Kool A.D: I always knew I was good at it.
Dap: Listening to music is fun. I’m the best at making it as well. It’s just inside my bone marrow, along with other, more sinister things.
Himanshu: I still think I suck.

What comes first, the beat or the concept? Heems and Victor, you’re both great writers: does your academic background help when it comes to writing raps and figuring out what you want to say?
Kool A.D: We just rap over beats, it’s not a big deal.
Himanshu: Hmmmm, thrilling stuff. Really.

Do you ever second guess yourselves when writing or feel like you have to defend what you say?
Kool A.D: No.
Dap: Not when people are starving in the streets. We’ve all just had shelter and food for way too long and have gone insane.
Himanshu: I love where you’re going with this, Jeff. Do you mind if I call you Jeff?

A lot of people love
Sit Down, Man but Shut Up, Dude is my favourite, maybe because it’s more of a straightforward rap album. That said, “Chairlift” is ill and anything Caroline Polachek touches I will listen to. So you’ve done rap, something more electronic… are you planning another direction for your next album? What producers are you working with/do you want to work with?
Kool A.D: I want to work with Gil Scott-Heron.
Himanshu: We’re moving, maybe unintentionally, into what i call slacker rock rap. I want to work with Swizz Beats, David Banner, Kanye West, El-P (again), Scoop Deville (again), Chase N Cashe, Lex Luger, and A.R. Rahman.

Who do you make your music for and why?
Kool A.D: We make music for everybody in the world so we can save the world and we want to get rich and own a basketball team.
Himanshu: I make my music for people of colour.

Is there any accountability involved when you have some type of message and a captive audience? How much can humour diffuse tension?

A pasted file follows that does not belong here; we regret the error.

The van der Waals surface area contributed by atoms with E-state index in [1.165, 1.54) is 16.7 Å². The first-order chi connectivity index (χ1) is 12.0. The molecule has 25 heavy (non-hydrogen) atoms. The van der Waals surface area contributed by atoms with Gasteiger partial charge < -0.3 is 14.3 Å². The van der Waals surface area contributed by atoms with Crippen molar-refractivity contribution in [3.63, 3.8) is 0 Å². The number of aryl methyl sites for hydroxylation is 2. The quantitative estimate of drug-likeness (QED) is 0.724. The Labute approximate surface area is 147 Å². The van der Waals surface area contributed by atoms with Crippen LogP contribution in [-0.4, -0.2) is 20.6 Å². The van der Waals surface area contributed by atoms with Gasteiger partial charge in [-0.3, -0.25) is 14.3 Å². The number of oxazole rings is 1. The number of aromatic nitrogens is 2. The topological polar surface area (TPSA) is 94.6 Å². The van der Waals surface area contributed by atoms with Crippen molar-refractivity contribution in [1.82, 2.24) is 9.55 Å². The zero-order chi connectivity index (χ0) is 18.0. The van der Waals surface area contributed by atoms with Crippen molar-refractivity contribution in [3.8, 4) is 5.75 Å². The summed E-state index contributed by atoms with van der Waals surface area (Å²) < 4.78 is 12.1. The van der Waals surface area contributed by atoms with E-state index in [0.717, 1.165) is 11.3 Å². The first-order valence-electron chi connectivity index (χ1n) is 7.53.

Kool A.D: I’m still not quite sure how captive our audience is. But I want to save the world and get rich and own a basketball team.
Himanshu: You have exceeded my question limit.

Race is weird. Do you think a Dave Chappelle moment will ever happen, where you’re like FUCK THIS?

Kool A.D: Yeah, but after we get some Chappelle money.
Dap: That moment continuously pops up. I’m sure it was the same for Dave Chappelle, which is why he’s on a farm in Ohio right now. We have to do our jobs so we can make money to purchase goods and services is what it comes down to, I guess.
Himanshu: You have exceeded my question limit.

Further to that, what’s the weirdest experience you’ve had while performing?

Kool A.D: One time I got my dick sucked on stage.
Dap: Sucked a dude’s dick on-stage once. Oh shit…
Himanshu: You have exceeded my question limit.

Is America post-racial? Explain.

Kool A.D: America is 75 percent white but there are twice as many Latinos in prison than white people and three times as many black people in prison than white people. There are over three times as many black families living below the poverty line than there are white families living below the poverty line. There are over three times as many Latino families living below the poverty line than there are white families living below the poverty line.
Dap: Shut up, Canadian magazine.
Himanshu: You have exceeded my question limit.